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HOME AFFAIRS PORTFOLIO COMMITTEE
4 February 2004
FILMS AND PUBLICATION AMENDMENT BILL; SOUTH AFRICAN CITIZENSHIP AMENDMENT BILL: ADOPTION
Chairperson: Mr H Chauke
Films and Publications Amendment Bill [B61-2003]
Film and Publications Amendment Bill - Portfolio Committee Amendments (Appendix 1)
Summary of Submissions on Films and Publications Amendment Bill
South African Citizenship Amendment Bill [B55-2003]
Len Dekker Attorneys submission on SA Citizenship Amendment Bill (Appendix 2)
Indoda Skills, Arts and Development Trust submission on SA Citizenship Amendment Bill
Zanele Mhlanga-Karl submission on SA Citizenship Amendment Bill
The Committee adopted the Film and Publications Amendment Bill with amendments. The Democratic Alliance reserved their position. The amendments such as the provision for a Chairperson and a deputy Chairperson, the insertion of 'knowingly' and sentencing had been accepted. The DA raised serious reservations about Clause 11 on the issue of jurisdiction over broadcasting of the Film and Publications Board in relation to the Independent Communications Authority of South Africa as well as a concern about the issue of censorship in relation to Schedule 10.
The Committee also passed the South African Citizenship Amendment Bill without amendments with the Democratic Alliance reserving their position.
Film and Publications Amendment Bill - proposed amendments
Adv S Mogotsi (Director: Legal Services) went through the proposed amendments to this Bill that had been suggested by the Department and the Committee. These included the provision for a Chairperson and a deputy Chairperson for the Board and the inclusion of the word 'knowingly' in order to criminalise service providers who knowingly distributed child pornography (see Portfolio Committee Amendments).
The Chair confirmed that the proposed amendments were correct.
Democratic Alliance concerns about the Film and Publications Amendment Bill
Mr M Waters (DA) commented that the Democratic Alliance supported the banning of child pornography which was the object of the Bill. However, after consultations with their justice and communications spokespersons, the party still had concerns regarding the Clause 11 amendment to Section 29 of the Act. This was because it was going beyond censorship and it related to the role of the Independent Communications Authority of South Africa (ICASA) right to regulate broadcasting. The Constitution had given the right to regulate broadcasting to ICASA and the Film and Publications Board (FPB) encroached on the Constitution through the Section 29 amendment. Therefore the DA could not support the Section 29 amendment.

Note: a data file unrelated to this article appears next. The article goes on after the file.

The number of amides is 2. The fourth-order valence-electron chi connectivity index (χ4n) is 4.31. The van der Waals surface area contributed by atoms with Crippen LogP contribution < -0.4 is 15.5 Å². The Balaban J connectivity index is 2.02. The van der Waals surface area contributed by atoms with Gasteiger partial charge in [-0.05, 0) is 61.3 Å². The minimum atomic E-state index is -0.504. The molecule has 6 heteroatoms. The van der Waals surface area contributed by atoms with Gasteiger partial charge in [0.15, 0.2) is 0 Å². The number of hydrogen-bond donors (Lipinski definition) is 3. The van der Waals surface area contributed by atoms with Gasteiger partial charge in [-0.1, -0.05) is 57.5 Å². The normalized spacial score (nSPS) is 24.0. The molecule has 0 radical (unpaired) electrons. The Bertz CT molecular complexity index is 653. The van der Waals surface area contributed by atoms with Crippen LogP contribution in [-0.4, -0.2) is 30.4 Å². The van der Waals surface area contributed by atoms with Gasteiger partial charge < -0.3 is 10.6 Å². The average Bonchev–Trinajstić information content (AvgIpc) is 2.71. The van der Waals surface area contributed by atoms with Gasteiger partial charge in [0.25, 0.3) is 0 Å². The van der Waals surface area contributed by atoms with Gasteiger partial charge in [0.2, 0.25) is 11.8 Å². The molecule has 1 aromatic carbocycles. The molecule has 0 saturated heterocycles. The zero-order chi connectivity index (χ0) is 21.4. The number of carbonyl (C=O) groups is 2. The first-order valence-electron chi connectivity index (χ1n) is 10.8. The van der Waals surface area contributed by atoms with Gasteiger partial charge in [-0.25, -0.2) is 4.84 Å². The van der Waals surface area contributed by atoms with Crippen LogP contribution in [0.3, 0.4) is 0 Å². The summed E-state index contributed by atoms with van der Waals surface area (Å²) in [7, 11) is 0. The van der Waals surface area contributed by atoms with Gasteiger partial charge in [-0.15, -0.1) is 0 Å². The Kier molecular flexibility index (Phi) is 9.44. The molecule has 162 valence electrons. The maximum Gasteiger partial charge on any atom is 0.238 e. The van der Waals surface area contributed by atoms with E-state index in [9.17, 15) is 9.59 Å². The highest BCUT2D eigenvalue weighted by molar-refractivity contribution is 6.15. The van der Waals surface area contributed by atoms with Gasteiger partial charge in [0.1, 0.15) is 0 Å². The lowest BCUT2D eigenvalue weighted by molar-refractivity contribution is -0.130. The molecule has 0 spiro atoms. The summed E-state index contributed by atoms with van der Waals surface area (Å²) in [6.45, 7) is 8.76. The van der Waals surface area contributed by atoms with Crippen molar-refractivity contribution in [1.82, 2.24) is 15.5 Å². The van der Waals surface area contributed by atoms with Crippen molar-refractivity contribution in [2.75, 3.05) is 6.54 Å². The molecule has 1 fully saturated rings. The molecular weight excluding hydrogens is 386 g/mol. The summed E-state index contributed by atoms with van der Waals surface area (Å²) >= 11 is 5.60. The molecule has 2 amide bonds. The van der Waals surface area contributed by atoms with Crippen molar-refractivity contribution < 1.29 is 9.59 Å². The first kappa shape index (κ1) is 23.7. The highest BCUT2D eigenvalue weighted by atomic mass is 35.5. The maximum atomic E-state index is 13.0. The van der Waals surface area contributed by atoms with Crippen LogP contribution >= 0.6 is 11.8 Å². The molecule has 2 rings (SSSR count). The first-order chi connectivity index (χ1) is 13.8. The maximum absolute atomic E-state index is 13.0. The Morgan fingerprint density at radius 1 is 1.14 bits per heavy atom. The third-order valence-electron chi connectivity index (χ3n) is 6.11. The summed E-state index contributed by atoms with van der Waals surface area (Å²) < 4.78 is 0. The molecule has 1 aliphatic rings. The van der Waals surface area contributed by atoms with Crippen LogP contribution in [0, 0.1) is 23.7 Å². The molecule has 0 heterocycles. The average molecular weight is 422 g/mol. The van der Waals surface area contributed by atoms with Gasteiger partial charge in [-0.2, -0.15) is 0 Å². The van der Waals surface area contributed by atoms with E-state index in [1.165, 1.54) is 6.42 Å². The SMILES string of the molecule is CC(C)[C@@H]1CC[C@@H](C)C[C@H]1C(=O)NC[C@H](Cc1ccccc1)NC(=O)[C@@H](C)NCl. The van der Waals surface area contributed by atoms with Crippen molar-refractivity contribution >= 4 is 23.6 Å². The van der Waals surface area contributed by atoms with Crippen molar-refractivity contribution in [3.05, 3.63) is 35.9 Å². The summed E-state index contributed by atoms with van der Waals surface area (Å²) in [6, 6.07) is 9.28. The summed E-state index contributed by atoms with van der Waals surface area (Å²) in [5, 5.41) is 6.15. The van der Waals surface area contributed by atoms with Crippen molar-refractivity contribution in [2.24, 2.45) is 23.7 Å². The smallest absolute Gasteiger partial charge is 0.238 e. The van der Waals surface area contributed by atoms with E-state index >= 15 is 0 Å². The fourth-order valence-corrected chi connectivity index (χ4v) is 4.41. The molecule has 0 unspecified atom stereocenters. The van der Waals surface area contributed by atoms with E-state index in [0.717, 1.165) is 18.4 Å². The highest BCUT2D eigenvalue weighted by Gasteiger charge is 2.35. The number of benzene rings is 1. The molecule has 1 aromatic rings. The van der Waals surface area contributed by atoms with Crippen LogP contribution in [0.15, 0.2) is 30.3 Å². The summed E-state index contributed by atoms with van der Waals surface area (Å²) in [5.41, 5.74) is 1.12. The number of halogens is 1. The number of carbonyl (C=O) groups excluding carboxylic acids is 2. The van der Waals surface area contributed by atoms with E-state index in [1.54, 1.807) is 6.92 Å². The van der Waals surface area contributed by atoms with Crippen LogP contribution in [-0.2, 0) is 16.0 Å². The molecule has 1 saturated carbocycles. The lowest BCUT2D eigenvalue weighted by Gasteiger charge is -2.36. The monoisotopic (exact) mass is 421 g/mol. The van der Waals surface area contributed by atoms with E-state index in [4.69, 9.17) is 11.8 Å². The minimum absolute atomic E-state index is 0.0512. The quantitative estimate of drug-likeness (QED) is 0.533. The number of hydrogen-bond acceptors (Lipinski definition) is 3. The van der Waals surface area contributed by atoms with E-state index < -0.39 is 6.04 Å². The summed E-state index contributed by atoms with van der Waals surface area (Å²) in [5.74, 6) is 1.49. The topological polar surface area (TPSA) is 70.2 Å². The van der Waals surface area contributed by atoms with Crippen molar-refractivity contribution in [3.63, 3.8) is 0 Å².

The Chair said that the issue of Section 29 and its infringements on ICASA, the role of ICASA and the Board had been clarified in previous discussions.
Mr Waters said that Section 192 of the Constitution gave ICASA the right to regulate broadcasting. Section 29 says 'knowingly broadcasts' which gives the rights to the FPB. However the FPB had no control over broadcasting - that was the role of ICASA.
The Chair asked what would then be the role of the Board.
Mr Waters said that the Board's role was to grade movies and not broadcasting.
The Chair said that all the issues would be debated including the role of the Board and the Chairperson.
Adv R Malatji (Chief Director: Legal Services) said that the issue of ICASA versus the FPB had already been deliberated at length.
Adv O Kellner (State Legal Advisor) commented that Section 29 was in the existing act and that the only change had been the addition of 'broadcasts'. He explained that with the addition, Parliament was creating an offence therefore the Board was not regulating. The offence had been created by an Act of Parliament so it had nothing to do with ICASA or the Board. He did not understand how Parliament could be accused of usurping ICASA.
The Chair said that he did not understand the debate about the designation of roles. ICASA did not deal with child pornography and Parliament was passing legislation to deal with the problem of child pornography facing the country. ICASA could not deal with child pornography therefore it was the Board's responsibility through mechanisms such as the inspectors. The inspectors would be empowered to catch anyone 'knowingly' in possession and deal with the crime. In the deliberations it had been made clear that the Board dealt with the issues of child pornography. If broadcasters were aware of a crime, they could alert the Board who would then act. The issue had been clarified and if there were further issues, then ICASA could come and raise the issue.